1. How did you become more aware of your own strengths and areas for growth? Even though I already taught children in two different countries, when I attended Kids4Kids reading sessions I thought that these were much different then what I experienced in my CAS trips. This is because the kids in the Kids4Kids sessions were more unruly than the children I taught in Myanmar or Bali. As a result, I learned more about my skills in handling and teaching small children. I learned how to build the relationship between me and the child I was assigned to, so that I could better hold his/her attention. I learned how to be more patient with the children when they were not listening to me, or not wanting to follow the programme that the session leaders are carrying out. Screen Shot 2017-05-10 at 8.46.59 am
  2.  How did you undertake challenges that developed new skills? In 2016, I took a crash course in First Aid from the Hong Kong Red Cross that took up my entire weekend from 9am to 6pm. This course challenged me because I had to learn and retain knowledge on how to manage bleeding, manage fractures, how to perform CPR and other written knowledge from all 30 hours or 3-4 weekends of the course. In the end, this experience paid out and I was imbued with new knowledge on how to carry out First Aid, which can be seen by my First Aid certificate. Displaying IMG_1320.JPG
  3.  How did you discuss, evaluate and plan student-initiated activities? In 2016, I pulled upon my past experiences teaching kids, to help me productively work with the 3 other members of my group in my Northwest Bali CAS trip to teach local children how to speak or read English. As a result of my past experience of teaching children in Myanmar, I was able to provide useful advice to my group members on how to handle the children. I recognised that the teaching conditions of both CAS trips were different, and as a result gladly accepted the ideas of my peers.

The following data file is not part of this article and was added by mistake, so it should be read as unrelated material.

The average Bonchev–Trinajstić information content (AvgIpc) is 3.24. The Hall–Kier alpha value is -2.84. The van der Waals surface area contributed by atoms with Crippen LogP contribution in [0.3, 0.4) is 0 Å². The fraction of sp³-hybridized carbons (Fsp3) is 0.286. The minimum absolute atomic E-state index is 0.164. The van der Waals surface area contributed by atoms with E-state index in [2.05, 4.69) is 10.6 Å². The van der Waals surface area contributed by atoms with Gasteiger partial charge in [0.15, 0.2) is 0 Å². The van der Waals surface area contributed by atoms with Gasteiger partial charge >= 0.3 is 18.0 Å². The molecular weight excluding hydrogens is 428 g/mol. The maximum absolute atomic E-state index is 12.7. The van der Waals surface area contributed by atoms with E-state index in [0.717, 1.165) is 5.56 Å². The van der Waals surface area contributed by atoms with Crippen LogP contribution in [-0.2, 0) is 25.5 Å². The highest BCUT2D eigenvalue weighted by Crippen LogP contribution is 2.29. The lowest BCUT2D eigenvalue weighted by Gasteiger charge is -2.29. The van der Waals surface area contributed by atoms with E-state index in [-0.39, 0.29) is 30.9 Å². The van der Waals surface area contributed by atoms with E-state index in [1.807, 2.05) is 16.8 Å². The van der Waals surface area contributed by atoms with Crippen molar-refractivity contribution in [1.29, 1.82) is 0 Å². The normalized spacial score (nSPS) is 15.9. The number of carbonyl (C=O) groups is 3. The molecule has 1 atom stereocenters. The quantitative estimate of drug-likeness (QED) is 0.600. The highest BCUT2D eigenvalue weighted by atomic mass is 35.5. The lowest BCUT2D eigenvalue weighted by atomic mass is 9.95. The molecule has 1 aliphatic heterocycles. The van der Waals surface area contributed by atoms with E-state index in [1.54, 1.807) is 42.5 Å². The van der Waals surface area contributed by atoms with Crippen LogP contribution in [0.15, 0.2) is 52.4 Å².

4. How did you persevere in action? In 2016, I was one of the people operating the Reading Tree game booth at the school’s Mid-Autumn festival. The task of preparing the equipment for the booth was tedious and extremely hard, because we had to keep replacing the tools needed for the game booth since they broke easily. When our shift at the booth was almost over, we realised that that we were quickly running out of prizes. So we had to improvise and conserve the prizes so that there were enough prizes for the second shift to give out.
  5.  How did you work collaboratively with others? I worked with other members of Reading Tree to develop ideas on how to spread awareness of the club, and what ideas we should do to promote the club’s goals. Such ideas included how to better market the club through the creation of a “tree” in the library to promote the club, the skit promoting the club at InGINuity and how to alter the club facebook page to attract more people to view the page.
  6. How did you develop international-mindedness through global engagement, multilingualism and intercultural understanding? In 2015, I worked individually to come up with new ideas and methods, in order to effectively teach local children in Myanmar english whose command of English was rudimentary at best. They also taught me a bit about their own culture while I was teaching them english. In 2016, I was given the opportunity to volunteer in a Roots & Shoots event where the esteemed and renowned Doctor Jane Goodall came to give a talk at our school. I volunteered as a usher for the visiting students and faculty from other schools, and this broadened my understanding of how global warming and pollution is affecting the environment. Displaying IMG_0841.JPG
  7. How did you consider the ethical implications of your actions? In Grade 8 and 9, I attended beach clean-ups to help broaden my understanding of how pollution is affecting the environment. These beach clean-ups broadened my understanding of where my waste could or does end up once I dispose of it, and this urged me to try and recycle more of my waste.

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